Blinken arrived in Romania on Monday evening ahead of meetings with NATO allies and foreign ministers from the Group of Seven advanced economies.
Ukraine's foreign minister told some NATO diplomats visiting Kyiv earlier in the day that transformers were the biggest element of the country's power infrastructure that needed to be restored.
The US official, who briefed reporters on condition of anonymity, said Washington had been working with US utilities and hardware providers and with European nations to locate equipment that can help restore high-voltage transmission stations damaged by Russian missile strikes.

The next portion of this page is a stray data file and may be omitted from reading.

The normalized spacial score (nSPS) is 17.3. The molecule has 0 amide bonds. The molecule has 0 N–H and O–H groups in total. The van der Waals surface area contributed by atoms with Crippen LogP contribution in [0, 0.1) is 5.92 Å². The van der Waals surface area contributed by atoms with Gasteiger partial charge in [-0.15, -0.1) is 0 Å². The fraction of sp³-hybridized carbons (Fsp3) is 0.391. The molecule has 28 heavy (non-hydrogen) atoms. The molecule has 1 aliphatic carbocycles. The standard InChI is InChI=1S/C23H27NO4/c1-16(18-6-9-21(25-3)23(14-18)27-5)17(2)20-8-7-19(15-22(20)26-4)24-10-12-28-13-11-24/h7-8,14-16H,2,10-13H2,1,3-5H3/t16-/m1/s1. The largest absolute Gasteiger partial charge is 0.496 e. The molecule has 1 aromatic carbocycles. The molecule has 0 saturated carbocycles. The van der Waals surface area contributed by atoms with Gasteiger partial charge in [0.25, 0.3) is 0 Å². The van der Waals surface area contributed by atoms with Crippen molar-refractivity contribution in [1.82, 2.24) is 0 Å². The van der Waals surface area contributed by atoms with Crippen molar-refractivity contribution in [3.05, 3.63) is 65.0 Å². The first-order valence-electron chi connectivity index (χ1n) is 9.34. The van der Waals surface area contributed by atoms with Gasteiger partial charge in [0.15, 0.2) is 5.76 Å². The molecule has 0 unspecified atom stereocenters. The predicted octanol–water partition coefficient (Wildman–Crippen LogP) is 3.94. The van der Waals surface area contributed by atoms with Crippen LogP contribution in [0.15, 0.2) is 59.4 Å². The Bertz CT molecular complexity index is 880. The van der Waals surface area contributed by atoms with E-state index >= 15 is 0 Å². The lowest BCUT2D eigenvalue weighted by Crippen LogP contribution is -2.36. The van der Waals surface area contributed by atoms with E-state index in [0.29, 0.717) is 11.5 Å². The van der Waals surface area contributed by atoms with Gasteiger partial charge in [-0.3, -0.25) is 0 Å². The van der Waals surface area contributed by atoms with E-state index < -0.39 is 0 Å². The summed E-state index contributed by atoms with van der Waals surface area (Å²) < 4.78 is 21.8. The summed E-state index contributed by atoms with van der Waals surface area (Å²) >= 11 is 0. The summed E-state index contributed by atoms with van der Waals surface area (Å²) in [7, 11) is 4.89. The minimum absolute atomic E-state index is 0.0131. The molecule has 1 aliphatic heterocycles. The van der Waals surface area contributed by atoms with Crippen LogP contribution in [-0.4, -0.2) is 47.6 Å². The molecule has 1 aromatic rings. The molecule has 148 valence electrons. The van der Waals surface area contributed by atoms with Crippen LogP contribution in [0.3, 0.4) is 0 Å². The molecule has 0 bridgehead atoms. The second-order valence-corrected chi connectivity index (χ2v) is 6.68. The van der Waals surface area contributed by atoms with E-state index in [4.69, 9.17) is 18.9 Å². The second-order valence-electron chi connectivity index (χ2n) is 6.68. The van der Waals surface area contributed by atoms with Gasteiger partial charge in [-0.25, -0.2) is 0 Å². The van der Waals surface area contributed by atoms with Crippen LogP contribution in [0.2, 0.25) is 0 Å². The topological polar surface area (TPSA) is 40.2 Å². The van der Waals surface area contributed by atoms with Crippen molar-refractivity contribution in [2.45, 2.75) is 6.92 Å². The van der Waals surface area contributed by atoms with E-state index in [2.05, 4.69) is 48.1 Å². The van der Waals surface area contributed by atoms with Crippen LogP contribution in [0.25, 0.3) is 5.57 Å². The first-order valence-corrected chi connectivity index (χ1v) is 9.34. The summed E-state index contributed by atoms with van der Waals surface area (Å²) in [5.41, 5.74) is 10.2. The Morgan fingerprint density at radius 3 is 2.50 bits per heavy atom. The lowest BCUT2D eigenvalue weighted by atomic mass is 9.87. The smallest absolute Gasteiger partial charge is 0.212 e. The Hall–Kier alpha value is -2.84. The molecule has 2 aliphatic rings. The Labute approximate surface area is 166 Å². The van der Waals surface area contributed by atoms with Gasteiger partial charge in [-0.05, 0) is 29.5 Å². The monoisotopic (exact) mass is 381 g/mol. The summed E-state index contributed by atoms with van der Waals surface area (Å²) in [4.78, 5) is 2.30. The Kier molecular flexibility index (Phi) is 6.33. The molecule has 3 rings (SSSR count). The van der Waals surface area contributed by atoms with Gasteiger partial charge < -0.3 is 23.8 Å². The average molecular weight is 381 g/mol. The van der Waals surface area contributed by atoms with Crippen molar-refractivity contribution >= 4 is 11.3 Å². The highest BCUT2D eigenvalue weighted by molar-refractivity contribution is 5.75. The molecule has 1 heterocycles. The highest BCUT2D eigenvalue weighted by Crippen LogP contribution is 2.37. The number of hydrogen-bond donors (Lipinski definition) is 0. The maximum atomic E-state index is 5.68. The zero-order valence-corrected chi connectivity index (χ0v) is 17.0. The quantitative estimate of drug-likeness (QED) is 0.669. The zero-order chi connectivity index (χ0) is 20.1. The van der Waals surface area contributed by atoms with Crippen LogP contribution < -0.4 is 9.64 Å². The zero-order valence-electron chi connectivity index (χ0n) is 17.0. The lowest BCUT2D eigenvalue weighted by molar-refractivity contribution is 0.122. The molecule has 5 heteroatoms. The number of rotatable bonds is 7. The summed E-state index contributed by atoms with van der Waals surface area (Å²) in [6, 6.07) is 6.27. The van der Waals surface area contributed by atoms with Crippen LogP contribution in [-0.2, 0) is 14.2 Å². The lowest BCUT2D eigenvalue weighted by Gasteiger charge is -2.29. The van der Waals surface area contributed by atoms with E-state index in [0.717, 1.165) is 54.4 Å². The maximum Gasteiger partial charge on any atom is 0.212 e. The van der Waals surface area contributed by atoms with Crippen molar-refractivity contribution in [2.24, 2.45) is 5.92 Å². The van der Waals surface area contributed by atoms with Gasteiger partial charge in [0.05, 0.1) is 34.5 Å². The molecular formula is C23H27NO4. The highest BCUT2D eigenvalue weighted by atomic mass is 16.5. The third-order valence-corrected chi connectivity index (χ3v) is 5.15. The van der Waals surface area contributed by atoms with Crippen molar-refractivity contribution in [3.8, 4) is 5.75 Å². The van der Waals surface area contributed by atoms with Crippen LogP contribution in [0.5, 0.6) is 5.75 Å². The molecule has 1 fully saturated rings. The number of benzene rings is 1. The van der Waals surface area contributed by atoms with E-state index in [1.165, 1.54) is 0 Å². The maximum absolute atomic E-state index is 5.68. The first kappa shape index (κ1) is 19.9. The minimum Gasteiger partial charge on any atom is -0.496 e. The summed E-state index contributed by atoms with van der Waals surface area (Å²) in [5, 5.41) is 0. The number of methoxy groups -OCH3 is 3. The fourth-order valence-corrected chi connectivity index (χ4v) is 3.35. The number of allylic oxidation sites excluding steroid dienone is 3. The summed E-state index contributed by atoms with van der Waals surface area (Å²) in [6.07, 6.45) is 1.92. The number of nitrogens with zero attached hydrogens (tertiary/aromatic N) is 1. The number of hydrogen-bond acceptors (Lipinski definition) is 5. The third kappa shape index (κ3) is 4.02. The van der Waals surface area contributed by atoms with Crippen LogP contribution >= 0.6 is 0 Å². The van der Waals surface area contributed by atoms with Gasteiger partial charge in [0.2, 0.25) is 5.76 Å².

Blinken would use a Tuesday meeting of a new energy coordination group that includes the G7 and other nations on to "roll out some of what the United States has been able to mobilize and our plans to get that equipment into Ukraine as quickly as possible in the next few weeks," the official said.
The official did not specify what form the assistance would take or how much it would be worth.
Washington has also been encouraging other countries to do the same so Kyiv can avert blackouts that leave millions of people in dark and without heating in the middle of sub-zero temperatures, the official said.
Moscow was trying to deny power to Ukraine's civilian population by targeting sub-stations, the official said, adding that those cost millions of dollars but were vulnerable to the Iranian-supplied drones used by Russia in Ukraine.
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